As a result of this betrayal, Dublin does not fall. However, the rebellion proceeds in the north with the towns of Dungannon, Newry, and Castleblayney, along with the fort at Charlemont falling to the rebels.

Most of the province of Ulster comes under the control of the rebel leaders. The rebel army, consisting of 30,000 men, has been instructed to take no life except in battle, to arrest the gentry and to spare the Scottish planters as they are considered kindred. For a week after the rebellion, these instructions are adhered to but many of the rebels have lost their lands to the Protestant planters and they want revenge. They attack farms and settlements, killing and turning many people away, robbing and stripping them of all their goods.

Sir Phelim O’ Neill has been himself thought to have ordered the murder of Protestants in Tyrone and Armagh. It is believed that about 12,000 people are slaughtered although contemporary reports put the death toll as much higher. It is thought that up to 30% of the Ulster planters lost their lives while 10% is the figure for the whole of Ireland.

As the rebellion progresses in Ulster there are uprisings in Leinster by November and thereafter throughout the whole of Ireland. In Munster, where many English settlers are planted, the rebels do not shed much blood but they do turn out these settlers, many of whom flee back to England.

In 1642 the Old English form an alliance with the Gaelic Lords at the Assembly of Killkenny. This alliance causes the rebellion to escalate into the Irish Confederate Wars which continue until Cromwell’s invasion and subjugation of Ireland (1649-53).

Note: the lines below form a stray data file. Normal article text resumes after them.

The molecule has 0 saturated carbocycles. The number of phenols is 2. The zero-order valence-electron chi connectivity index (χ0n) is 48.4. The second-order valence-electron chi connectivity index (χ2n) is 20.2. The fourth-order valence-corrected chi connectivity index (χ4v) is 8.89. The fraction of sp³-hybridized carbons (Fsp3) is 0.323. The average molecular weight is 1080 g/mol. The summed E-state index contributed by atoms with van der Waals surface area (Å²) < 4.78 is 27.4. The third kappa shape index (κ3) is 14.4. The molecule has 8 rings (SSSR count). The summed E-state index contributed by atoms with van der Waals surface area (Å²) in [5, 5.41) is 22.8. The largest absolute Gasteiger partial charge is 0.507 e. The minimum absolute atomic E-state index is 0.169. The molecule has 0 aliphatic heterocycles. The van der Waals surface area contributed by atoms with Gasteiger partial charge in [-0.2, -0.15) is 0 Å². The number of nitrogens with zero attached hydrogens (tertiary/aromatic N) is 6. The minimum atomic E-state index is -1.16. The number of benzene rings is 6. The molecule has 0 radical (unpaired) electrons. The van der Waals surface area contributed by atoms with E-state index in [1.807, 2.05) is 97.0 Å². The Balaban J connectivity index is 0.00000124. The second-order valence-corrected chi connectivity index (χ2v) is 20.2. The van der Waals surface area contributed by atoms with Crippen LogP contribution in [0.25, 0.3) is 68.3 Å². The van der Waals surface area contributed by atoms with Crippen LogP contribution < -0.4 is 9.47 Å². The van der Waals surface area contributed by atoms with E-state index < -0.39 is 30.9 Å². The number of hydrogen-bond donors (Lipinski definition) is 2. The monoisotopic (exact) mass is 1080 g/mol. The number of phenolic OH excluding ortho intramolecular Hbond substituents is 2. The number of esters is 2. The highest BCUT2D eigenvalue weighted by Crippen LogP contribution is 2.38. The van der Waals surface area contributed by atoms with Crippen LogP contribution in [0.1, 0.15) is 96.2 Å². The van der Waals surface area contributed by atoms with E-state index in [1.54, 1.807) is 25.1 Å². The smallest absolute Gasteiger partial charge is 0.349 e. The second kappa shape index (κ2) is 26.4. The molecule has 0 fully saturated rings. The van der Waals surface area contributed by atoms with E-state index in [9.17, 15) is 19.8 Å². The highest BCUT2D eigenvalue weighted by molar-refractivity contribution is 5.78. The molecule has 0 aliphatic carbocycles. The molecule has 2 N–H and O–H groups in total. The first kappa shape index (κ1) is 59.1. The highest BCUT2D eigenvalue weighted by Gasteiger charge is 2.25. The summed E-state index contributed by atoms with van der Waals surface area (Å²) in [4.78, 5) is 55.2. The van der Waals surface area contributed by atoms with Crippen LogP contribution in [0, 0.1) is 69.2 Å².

In 1642 the Scottish Covenanters invade the North and they, in turn, take to killing Catholics in revenge for the deaths of Protestants. The Covenanter Clan Campbell of Argyll takes the opportunity to attack and slaughter the Catholic Rathlin Islanders who belong to ancient enemies, Clan Mac Donald. The Covenanters also slaughter the approximately 3,000 Catholics on Islandmagee. Catholic prisoners and traders in Newry are murdered.

This ruthless slaughtering of civilians, by both sides, is only brought under control when Owen Roe O’ Neill arrives back from exile in France to take control of the Confederate army and, with Major General Robert Monroe in charge of the Covenanter Army, continues the war under the code of conduct that they had both learned on the Continent. However, the effects of the rebellion last to the present day, especially in Ulster where sectarian divide remains strong during The Troubles.

(Pictured: Depiction of the massacre of Ulster Protestants during the 1641 rebellion, The LIFE Picture Collection via Getty Images)